Our driver weaved through bicycles, cows, rickshaws and honking buses listing dangerously under the weight of too many passengers through rice and wheat fields, dotted with small villages of cinderblock storefronts selling propane and motorcycle parts, wooden kiosks selling tangerines, boiled eggs and roasted nuts. Monkeys ran into the road to pick up pieces of rice and wheat that fell from the trucks. Women walked the roads with bundles of sticks and leaves on their heads, or fished for tiny shrimp in the stagnant pools in the rice fields.
We stopped in Kohalpur in front of a one-story brick house with a gated courtyard of rosebushes. It's two bedrooms, dining room table, television, electricity and running hot water denoted it housed a wealthy family.
Jamuna Chaudhary, 18, took a break from washing clothes at an outdoor water pump to let us in. Her landlords were out, so she was willing to talk.
Her parents sold her 10 years ago, to a different family down the street. She had to clean so much that she developed deep, infected cracks between her fingers and toes from the soap.
"They tricked me," she said, starting to cry. "My employer said I would go to school, so that's why my parents said yes but I never went. I'm sad I can't read or write."
Jamuna took us inside the home for a tour. The two children and parents have beds and dressers in their rooms. Jamuna sleeps on a grimy mattress under a concrete stairway.
She came to the red brick house a year ago and her new employer – a district leader with one of Nepal's Communist parties – treats her much better, she said. She rises at 5 a.m., cooks and cleans until 8 p.m.
"I sweep the house, scrub the floors, do the dishes. Cook. It's difficult most of the time," she said.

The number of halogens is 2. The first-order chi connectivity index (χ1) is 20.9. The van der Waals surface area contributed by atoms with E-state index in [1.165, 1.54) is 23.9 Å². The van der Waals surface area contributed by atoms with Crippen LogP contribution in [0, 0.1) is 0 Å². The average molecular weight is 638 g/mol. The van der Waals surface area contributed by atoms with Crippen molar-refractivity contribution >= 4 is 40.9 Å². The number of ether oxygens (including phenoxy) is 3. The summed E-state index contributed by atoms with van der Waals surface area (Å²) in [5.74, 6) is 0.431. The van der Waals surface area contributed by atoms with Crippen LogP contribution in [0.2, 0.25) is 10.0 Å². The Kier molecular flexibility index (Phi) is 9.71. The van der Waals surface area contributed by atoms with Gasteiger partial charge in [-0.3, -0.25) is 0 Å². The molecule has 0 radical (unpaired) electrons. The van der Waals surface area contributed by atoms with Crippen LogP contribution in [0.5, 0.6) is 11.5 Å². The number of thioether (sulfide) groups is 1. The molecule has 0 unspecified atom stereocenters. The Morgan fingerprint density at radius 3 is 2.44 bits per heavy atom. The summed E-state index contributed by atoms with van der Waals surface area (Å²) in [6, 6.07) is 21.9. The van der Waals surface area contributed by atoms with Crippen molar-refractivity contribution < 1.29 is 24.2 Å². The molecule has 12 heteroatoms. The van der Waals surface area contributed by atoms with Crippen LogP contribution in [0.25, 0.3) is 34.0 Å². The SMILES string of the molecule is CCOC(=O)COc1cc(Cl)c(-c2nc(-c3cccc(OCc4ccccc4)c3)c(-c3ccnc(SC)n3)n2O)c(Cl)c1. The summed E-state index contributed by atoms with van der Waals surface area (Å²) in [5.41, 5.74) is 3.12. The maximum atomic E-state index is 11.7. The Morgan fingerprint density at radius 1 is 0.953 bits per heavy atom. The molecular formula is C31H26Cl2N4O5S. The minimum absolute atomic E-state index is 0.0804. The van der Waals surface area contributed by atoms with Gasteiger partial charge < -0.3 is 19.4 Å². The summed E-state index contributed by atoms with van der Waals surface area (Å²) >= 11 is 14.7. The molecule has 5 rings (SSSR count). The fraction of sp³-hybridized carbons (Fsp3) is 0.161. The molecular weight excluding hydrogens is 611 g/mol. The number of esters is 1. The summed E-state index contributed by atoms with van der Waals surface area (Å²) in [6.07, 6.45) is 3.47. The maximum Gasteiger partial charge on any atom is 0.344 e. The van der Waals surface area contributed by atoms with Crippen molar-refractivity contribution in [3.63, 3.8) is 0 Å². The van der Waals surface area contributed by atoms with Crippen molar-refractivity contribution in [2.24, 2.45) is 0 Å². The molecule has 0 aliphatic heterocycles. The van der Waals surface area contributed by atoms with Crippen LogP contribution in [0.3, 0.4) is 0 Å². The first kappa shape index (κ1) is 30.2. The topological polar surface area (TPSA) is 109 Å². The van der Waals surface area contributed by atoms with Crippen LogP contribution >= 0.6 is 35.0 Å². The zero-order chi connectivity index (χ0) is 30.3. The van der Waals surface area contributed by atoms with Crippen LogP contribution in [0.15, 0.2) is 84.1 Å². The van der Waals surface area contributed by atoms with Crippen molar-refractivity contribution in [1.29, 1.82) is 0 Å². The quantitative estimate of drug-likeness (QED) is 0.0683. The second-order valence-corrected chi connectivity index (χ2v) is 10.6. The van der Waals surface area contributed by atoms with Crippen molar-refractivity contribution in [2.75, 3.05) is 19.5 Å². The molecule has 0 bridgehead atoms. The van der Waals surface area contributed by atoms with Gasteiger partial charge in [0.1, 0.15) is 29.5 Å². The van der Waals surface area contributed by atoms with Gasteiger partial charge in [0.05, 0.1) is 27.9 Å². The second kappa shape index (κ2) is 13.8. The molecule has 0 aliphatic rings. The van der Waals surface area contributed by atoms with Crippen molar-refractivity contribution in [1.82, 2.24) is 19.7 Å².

Just then a relative returned home, Jamuna's answers became more vague and it was clearly time to end the interview. Before leaving, Murray and Paneru took down her name and address and asked if they could return to talk to her again.
"She's too old for traditional school, but we could get her into a literacy program and into a vocational education program," Murray said.
Jamuna said she wanted them to visit again. Step one of the rescue process was a success. Aid workers collaborating with Murray and Paneru will return and try to convince Jamuna's employer to let her go. They will knock on her family's door and offer a pig or goat.
If that doesn't work, they'll send an official cease letter. They might hold a public meeting to bring shame on the employer, or publish his name in the local newspaper. As a last resort, Murray, a former research attorney for the California Supreme Court, will team with Nepali lawyers and file a lawsuit. Aid organizations have filed 70 cases against kamlari owners so far. Half the cases are pending, and employers gave up their domestic servants in the other half, said Shikha Shrestha, associate program director of Friends of Needy Children.
"She's just so beautiful," said Murray, as we drove away.